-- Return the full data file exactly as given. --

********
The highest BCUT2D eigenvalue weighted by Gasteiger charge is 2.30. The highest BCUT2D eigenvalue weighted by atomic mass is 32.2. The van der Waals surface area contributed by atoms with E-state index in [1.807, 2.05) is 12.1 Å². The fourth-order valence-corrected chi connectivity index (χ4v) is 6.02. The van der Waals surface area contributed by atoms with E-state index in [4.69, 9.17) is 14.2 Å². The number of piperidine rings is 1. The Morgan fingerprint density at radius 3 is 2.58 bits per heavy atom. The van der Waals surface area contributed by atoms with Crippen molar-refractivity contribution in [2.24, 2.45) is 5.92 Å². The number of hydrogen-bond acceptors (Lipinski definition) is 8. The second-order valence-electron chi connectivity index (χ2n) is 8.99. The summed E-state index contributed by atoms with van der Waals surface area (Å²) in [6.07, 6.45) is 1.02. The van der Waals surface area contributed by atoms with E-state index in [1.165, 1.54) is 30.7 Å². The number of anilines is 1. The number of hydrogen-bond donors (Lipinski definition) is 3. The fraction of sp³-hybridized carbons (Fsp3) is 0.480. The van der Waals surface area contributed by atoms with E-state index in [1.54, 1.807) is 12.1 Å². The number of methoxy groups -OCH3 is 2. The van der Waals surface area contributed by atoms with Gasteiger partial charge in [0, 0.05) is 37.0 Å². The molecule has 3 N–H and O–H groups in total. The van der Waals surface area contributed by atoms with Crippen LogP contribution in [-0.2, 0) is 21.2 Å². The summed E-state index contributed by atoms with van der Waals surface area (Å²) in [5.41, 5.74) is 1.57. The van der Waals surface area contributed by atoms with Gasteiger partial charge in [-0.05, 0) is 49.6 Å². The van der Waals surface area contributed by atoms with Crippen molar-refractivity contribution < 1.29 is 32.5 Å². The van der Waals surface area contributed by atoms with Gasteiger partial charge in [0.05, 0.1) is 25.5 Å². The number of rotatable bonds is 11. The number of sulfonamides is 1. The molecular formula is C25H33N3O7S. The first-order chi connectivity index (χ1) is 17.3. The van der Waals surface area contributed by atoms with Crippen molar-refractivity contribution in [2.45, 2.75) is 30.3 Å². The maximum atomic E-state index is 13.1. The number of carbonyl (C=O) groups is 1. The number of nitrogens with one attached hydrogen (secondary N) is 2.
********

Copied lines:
The highest BCUT2D eigenvalue weighted by Gasteiger charge is 2.30. The highest BCUT2D eigenvalue weighted by atomic mass is 32.2. The van der Waals surface area contributed by atoms with E-state index in [1.807, 2.05) is 12.1 Å². The fourth-order valence-corrected chi connectivity index (χ4v) is 6.02. The van der Waals surface area contributed by atoms with E-state index in [4.69, 9.17) is 14.2 Å². The number of piperidine rings is 1. The Morgan fingerprint density at radius 3 is 2.58 bits per heavy atom. The van der Waals surface area contributed by atoms with Crippen molar-refractivity contribution in [2.24, 2.45) is 5.92 Å². The number of hydrogen-bond acceptors (Lipinski definition) is 8. The second-order valence-electron chi connectivity index (χ2n) is 8.99. The summed E-state index contributed by atoms with van der Waals surface area (Å²) in [6.07, 6.45) is 1.02. The van der Waals surface area contributed by atoms with E-state index in [1.165, 1.54) is 30.7 Å². The number of anilines is 1. The number of hydrogen-bond donors (Lipinski definition) is 3. The fraction of sp³-hybridized carbons (Fsp3) is 0.480. The van der Waals surface area contributed by atoms with E-state index in [1.54, 1.807) is 12.1 Å². The number of methoxy groups -OCH3 is 2. The van der Waals surface area contributed by atoms with Gasteiger partial charge in [0, 0.05) is 37.0 Å². The molecule has 3 N–H and O–H groups in total. The van der Waals surface area contributed by atoms with Crippen LogP contribution in [-0.2, 0) is 21.2 Å². The summed E-state index contributed by atoms with van der Waals surface area (Å²) in [5.41, 5.74) is 1.57. The van der Waals surface area contributed by atoms with Gasteiger partial charge in [-0.05, 0) is 49.6 Å². The van der Waals surface area contributed by atoms with Crippen molar-refractivity contribution < 1.29 is 32.5 Å². The van der Waals surface area contributed by atoms with Gasteiger partial charge in [0.05, 0.1) is 25.5 Å². The number of rotatable bonds is 11. The number of sulfonamides is 1. The molecular formula is C25H33N3O7S. The first-order chi connectivity index (χ1) is 17.3. The van der Waals surface area contributed by atoms with Crippen molar-refractivity contribution in [2.45, 2.75) is 30.3 Å². The maximum atomic E-state index is 13.1. The number of carbonyl (C=O) groups is 1. The number of nitrogens with one attached hydrogen (secondary N) is 2.